A car insurance scheme is to be piloted in Northern Ireland which bases policy prices on motorists' driving skills.
The scheme will see a data recorder fitted to volunteer participants' vehicles that will assess drivers' behaviour at the wheel.
Autoline, who are behind the device, will then base the driver's car insurance premium on the device's findings.
Premiums are on the rise and a recent European Court of Justice ruling means from December 2012 gender will no longer be a consideration when assessing risk for insurance.
This will add to the already rapidly increasing cost of motor insurance in Northern Ireland, the company said.
Caroline Currie, sales director said: "This is an entirely voluntary type of insurance package which could have huge repercussions for the insurance industry.
"With this scheme, drivers will no longer have to endure the current broad brush approach to insurance rating, as premiums will be based on individual driving skills."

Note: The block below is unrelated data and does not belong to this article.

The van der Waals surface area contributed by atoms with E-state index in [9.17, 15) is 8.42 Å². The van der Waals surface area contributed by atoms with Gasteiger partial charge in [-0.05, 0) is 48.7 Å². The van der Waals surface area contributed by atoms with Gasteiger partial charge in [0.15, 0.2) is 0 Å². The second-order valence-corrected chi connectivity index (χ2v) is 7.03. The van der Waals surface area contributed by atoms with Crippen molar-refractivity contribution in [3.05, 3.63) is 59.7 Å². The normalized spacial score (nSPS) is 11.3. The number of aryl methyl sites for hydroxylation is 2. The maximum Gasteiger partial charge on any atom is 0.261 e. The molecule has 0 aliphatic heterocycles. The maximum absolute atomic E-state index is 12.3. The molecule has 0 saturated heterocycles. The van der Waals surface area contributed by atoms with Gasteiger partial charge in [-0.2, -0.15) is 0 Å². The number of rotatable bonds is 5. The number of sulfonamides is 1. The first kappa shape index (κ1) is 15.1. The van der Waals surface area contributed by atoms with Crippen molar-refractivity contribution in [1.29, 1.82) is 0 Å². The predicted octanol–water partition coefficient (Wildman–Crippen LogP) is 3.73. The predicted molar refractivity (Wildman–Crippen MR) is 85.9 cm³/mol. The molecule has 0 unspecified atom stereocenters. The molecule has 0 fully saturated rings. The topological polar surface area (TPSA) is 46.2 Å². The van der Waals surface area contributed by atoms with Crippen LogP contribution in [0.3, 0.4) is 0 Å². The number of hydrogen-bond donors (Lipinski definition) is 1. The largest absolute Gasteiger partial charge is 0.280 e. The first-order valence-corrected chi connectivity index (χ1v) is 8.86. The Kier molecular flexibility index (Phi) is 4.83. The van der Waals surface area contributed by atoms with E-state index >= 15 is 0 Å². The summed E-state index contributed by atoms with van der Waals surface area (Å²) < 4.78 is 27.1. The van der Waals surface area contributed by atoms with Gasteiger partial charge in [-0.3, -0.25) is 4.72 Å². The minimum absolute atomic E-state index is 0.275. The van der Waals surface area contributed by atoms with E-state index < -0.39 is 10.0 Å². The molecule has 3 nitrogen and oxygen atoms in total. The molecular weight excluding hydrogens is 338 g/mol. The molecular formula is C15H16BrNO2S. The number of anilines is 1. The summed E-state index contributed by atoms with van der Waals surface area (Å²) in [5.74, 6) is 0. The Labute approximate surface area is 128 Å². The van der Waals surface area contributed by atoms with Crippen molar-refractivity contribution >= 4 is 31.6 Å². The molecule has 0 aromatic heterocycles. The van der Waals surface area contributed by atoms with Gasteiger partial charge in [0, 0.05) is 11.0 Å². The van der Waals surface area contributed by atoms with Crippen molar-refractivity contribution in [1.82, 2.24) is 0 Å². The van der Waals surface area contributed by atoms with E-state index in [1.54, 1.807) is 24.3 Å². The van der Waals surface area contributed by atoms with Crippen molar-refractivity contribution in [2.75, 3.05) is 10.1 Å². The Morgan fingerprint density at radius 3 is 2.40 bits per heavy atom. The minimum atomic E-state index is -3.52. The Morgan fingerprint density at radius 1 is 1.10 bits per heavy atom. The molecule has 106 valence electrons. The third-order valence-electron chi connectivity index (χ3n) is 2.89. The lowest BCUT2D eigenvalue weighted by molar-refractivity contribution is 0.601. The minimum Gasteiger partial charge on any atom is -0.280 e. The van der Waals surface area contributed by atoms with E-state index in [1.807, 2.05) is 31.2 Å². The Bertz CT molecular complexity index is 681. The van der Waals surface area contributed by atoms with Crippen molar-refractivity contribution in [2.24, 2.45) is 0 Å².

The data recorder is capable of recognising and recording the driving habits of drivers and can also pinpoint the location of the vehicle.
The scheme is similar to a project which has been successfully running in the US for several years and more recently has been tested in other parts of Europe and the UK.
For the first time in Northern Ireland, drivers could have the opportunity to have their insurance premiums rated on their driving performance, rather than current underwriting categories, such as gender and postcode.
Drivers who choose to install this device in their car will be able to go online to monitor their driving score and learn how to improve their own performance.
Autoline is in consultation with local government departments to brief them on the impact the scheme could have for Northern Ireland drivers.
It has also been negotiating with a number of insurers and is aiming to launch the scheme later this year.